“This means that any customer making full mortgage repayments in the 12 months prior to entering a home loan deferral will be able to remain in their home until September 2021, even if they are now struggling to get back to making repayments, where they agree to work with us.”
CBA sent a three-page document to the FCA to distribute to its financial counsellors, outlining which customers are eligible and urging concerned customers to contact their banks.
Ms Guthrie said the mortarium was a “terrific” development that will give borrowers “peace of mind”.
“Obviously it’s not for everyone, if you were struggling before COVID that group of people will need a different sort of support,” Ms Guthrie said. “But for this group, who were entirely up to date pre-COVID and might be in an industry where it’s been harder to get a job, they just need more time. I think this will take away a lot of stress.”
Ms Guthrie said she was surprised by the move, and had expected the government would have to intervene to prevent the banks foreclosing on borrowers.
“The banking royal commission has made banks and investors wake up to the fact they need to think about the long term and not short-term profits,” she said.
The banking industry has been proactive in offering customers struggling during the pandemic deferrals on mortgage or small business loan payments. All major banks have hired additional staff to reach out to customers to encourage full or partial repayments, with between 20 and 30 per cent of customers now starting to make repayments.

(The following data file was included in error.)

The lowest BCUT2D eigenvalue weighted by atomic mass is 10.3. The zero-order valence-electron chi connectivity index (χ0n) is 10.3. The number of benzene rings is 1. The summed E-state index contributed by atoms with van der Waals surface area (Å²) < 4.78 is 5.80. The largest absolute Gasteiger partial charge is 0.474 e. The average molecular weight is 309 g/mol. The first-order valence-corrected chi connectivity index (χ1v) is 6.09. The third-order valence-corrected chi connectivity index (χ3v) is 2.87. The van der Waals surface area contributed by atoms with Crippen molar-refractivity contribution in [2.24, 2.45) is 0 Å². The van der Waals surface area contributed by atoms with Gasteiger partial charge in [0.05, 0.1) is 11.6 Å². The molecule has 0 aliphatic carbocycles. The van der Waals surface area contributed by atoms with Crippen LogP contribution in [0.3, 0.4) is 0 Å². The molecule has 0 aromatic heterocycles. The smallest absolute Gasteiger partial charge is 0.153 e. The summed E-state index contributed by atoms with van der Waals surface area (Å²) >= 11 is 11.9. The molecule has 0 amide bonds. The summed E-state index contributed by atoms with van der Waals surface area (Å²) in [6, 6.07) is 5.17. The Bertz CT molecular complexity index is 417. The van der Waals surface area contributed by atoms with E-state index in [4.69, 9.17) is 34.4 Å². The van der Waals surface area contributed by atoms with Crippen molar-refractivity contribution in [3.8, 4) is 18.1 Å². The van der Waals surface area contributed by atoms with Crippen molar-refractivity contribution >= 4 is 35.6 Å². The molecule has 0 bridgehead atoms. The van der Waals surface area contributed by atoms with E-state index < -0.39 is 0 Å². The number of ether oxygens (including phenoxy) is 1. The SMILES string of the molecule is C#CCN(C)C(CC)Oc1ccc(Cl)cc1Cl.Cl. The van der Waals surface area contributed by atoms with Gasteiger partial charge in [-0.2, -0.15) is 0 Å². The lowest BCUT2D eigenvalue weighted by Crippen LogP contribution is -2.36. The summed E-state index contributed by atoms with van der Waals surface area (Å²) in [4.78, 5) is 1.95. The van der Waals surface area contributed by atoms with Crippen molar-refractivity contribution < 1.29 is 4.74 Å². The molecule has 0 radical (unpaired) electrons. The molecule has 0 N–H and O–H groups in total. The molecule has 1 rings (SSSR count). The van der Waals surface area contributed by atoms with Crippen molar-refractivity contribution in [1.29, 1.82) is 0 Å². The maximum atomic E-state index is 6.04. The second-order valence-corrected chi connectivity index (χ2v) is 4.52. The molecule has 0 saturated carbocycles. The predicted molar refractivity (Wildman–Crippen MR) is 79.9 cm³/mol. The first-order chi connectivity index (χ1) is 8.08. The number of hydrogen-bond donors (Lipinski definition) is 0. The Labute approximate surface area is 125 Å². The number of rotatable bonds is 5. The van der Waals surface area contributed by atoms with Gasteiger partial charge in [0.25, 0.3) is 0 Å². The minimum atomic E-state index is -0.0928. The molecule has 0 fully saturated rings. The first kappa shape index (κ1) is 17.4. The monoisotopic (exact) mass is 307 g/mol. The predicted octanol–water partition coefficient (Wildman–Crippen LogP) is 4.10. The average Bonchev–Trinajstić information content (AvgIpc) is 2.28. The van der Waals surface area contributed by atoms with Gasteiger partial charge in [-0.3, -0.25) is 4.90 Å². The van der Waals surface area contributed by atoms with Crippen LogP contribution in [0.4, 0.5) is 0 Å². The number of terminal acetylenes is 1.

Latest figures from September showed the total number of CBA loans on deferral was around 129,000 with total balances at $42 billion, down from 210,000 loans worth $67 billion in June. CBA is set to update the market on the progress of its deferrals next Wednesday.
Australian Bankers’ Association chief executive Anna Bligh said each customers’ circumstances were different and banks were working through loans on a case-by-case basis.
“All banks will be working to avoid foreclosures wherever possible and meet ASIC’s stated expectation for lenders to make all reasonable efforts to work with consumers to keep them in their homes if that is in their best interests.”
NAB said it will provide customers with support tailored to individual needs but stopped short of promising to avoid foreclosures. Westpac and ANZ, did not respond to requests for comment.
Charlotte is a reporter for The Age.